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Say that a net $a_i$ in a metric space is cauchy if for every $\epsilon > 0$ there exists $I$ such that for all $i, j \geq I$ one has $d(a_i,a_j) \leq \epsilon$. If the metric space is complete, does it hold (and in either case why) that every cauchy net converges?

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up vote 5 down vote accepted

Yes, it’s true.

Suppose that the metric space $\langle X,d\rangle$ is complete, and let $\langle x_i:i\in I\rangle$ be a Cauchy net in $X$. Pick $i(0)\in I$ such that $d(x_i,x_j)\le 1$ whenever $i,j\ge i(0)$. Given $i(n)\in I$ such that $d(x_i,x_j)\le 2^{-n}$ whenever $i,j\ge i(n)$, choose $i(n+1)\in I$ such that $i(n+1)\ge i(n)$ and $d(x_i,x_j)\le 2^{-(n+1)}$ whenever $i,j\ge i(n+1)$. Then the sequence $\langle x_{i(k)}:k\in\Bbb N\rangle$ is $d$-Cauchy and therefore converges to some $x\in X$. Fix $\epsilon>0$; there is an $m_0\in\Bbb N$ such that $d(x_{i(n)},x)<\epsilon/2$ whenever $n\ge m$, and there is an $m_1\in\Bbb N$ such that $d(x_i,x_j)<\epsilon/2$ whenever $i,j\ge i(m_1)$. Let $m=\max\{m_0,m_1\}$; then $d(x_i,x)<\epsilon$ whenever $i\ge i(m)$, so $\langle x_i:i\in I\rangle$ converges to $x$.

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In the second to last line, also second to last sentence, you claim the existence of $m_1$ but I don't think I understand. Why does it have to be something of the form $i(m_1)$ above which cauchy-ness is in effect? – Jeff Aug 28 '12 at 3:38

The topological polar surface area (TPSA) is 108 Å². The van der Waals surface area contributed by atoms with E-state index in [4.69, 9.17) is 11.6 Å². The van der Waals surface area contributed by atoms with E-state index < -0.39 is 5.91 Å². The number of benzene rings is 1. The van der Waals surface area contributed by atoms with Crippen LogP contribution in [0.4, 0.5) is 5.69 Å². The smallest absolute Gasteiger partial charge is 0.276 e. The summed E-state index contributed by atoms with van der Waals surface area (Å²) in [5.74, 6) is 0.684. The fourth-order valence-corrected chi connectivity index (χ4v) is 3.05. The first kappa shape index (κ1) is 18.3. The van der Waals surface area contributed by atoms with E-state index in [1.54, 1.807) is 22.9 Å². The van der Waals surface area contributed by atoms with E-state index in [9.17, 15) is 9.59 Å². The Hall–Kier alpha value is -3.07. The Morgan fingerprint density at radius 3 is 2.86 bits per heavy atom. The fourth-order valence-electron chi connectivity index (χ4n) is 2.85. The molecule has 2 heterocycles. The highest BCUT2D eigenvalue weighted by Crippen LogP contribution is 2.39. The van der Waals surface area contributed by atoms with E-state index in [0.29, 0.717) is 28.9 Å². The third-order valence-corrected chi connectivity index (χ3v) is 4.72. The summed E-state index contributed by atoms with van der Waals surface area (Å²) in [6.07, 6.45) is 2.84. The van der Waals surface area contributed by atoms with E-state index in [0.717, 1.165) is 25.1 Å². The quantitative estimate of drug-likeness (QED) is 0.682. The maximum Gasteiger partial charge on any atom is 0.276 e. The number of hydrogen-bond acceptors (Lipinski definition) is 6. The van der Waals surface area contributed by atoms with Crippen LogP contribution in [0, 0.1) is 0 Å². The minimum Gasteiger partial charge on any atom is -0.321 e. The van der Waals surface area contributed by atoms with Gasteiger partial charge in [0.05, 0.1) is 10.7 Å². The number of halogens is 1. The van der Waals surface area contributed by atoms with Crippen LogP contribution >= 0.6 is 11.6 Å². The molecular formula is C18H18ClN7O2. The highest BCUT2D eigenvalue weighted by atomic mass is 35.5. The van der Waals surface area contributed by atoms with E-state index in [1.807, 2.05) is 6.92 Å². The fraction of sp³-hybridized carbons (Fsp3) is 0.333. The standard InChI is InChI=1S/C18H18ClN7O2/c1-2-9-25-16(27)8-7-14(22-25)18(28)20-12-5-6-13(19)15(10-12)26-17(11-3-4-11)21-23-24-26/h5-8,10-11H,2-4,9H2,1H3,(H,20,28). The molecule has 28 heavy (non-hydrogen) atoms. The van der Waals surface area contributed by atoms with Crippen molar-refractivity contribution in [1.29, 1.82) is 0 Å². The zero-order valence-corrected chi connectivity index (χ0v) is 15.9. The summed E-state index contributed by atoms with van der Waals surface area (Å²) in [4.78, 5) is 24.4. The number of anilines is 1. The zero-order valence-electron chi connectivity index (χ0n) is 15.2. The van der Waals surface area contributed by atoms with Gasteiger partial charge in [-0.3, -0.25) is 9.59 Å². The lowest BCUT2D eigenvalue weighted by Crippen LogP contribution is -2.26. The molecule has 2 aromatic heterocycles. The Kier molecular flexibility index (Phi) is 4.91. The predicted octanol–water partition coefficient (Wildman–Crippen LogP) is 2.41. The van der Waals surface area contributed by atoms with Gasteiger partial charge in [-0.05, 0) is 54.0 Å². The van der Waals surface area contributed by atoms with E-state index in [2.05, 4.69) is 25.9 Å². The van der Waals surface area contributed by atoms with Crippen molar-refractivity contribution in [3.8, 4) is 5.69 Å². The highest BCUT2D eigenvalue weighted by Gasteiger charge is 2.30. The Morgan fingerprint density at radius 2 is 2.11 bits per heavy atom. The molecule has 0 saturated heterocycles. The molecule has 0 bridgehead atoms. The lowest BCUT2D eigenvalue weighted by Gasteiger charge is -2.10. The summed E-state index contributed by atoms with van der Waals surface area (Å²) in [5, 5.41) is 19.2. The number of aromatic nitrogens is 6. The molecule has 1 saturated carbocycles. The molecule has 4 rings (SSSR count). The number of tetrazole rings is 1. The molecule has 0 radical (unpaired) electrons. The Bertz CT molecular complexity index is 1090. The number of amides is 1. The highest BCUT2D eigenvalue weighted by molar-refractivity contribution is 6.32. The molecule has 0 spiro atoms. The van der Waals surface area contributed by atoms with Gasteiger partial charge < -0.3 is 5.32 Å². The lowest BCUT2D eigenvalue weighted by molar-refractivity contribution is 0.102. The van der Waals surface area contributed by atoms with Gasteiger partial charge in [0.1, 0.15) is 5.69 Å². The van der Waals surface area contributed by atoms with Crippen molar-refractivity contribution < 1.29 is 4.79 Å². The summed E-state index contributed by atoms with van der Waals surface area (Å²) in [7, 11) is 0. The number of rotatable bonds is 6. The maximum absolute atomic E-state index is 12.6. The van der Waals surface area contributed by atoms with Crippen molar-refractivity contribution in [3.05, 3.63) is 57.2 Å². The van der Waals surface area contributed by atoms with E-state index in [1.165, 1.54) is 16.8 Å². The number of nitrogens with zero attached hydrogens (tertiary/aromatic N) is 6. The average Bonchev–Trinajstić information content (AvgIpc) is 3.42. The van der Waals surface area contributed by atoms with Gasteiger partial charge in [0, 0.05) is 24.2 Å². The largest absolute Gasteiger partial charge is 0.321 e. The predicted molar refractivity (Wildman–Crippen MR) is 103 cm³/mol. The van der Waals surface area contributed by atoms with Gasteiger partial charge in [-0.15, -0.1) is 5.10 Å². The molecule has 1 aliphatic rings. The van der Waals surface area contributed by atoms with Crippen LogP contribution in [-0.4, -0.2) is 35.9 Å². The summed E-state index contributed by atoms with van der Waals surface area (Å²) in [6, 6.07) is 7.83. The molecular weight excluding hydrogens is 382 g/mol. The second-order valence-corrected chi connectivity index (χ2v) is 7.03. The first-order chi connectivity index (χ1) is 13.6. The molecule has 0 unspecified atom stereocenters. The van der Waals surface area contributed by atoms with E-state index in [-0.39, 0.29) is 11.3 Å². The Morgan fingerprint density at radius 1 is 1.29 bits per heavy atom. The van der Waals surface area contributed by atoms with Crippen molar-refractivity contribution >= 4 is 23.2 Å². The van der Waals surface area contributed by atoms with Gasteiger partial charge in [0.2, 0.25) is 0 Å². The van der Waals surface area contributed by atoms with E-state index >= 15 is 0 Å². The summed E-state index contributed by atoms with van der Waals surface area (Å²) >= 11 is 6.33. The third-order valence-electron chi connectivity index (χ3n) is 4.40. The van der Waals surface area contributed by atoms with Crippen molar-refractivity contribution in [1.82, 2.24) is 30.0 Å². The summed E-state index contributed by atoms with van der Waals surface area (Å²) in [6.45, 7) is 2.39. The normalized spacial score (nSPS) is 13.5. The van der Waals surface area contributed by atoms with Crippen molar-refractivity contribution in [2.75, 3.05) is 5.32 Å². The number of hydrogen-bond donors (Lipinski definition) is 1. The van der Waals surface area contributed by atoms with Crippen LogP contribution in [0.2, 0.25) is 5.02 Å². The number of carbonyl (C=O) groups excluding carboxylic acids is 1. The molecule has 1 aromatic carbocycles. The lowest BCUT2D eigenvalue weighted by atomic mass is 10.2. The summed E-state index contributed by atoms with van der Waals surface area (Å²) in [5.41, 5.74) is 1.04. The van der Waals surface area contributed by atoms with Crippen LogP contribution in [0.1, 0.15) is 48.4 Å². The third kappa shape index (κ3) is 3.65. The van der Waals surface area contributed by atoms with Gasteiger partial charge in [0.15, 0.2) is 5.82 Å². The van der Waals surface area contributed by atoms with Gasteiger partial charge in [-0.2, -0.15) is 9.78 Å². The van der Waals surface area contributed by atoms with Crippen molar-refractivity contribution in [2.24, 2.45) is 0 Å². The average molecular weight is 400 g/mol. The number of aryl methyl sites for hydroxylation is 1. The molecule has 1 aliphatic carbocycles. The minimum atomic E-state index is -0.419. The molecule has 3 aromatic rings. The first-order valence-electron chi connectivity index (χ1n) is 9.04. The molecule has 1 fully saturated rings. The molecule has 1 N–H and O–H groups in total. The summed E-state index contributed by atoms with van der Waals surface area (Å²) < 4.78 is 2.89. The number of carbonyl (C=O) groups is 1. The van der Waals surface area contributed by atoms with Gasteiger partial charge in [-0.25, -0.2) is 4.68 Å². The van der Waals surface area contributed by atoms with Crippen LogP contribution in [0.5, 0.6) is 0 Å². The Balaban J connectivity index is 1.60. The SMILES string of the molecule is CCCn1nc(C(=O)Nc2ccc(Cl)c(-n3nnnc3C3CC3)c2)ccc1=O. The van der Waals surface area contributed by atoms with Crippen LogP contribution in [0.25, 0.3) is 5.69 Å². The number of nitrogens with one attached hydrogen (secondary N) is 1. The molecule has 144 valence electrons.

@Jeff: Just choose $m_1$ large enough so that $2^{-m_1}<\epsilon/2$; then by construction $d(x_i,x_j)\le 2^{-m_1}<\epsilon/2$ whenever $i,j\ge i(m_1)$. – Brian M. Scott Aug 28 '12 at 3:40
Ah yes, that's the way you chose the sequence. Thanks for your help! – Jeff Aug 28 '12 at 6:13
Why do you need a $2^{-n}$-argument as there appears no sum? Wouldn't an $\frac{\epsilon}{2}$-argument suffice? – Alexander Frei Jun 10 '14 at 4:17

Consider a Cauchy net: $$\forall \lambda,\lambda'\geq\lambda_n:\quad d(x_\lambda,x_\lambda')<\frac{1}{n}$$ Extract a Cauchy sequence: $$x_n:=x_{\lambda(n)}\quad\lambda(n):=\lambda_1\wedge\ldots\wedge\lambda_n$$ Apply completeness: $$d(x_\lambda,x)\leq d(x_\lambda,x_{n_0})+d(x_{n_0},x)<\frac{N}{2}+\frac{N}{2}\leq\epsilon$$ where to choose the meet $n_0:=N\wedge n(N)$ with $N:=\lceil\frac{\epsilon}{2}\rceil$

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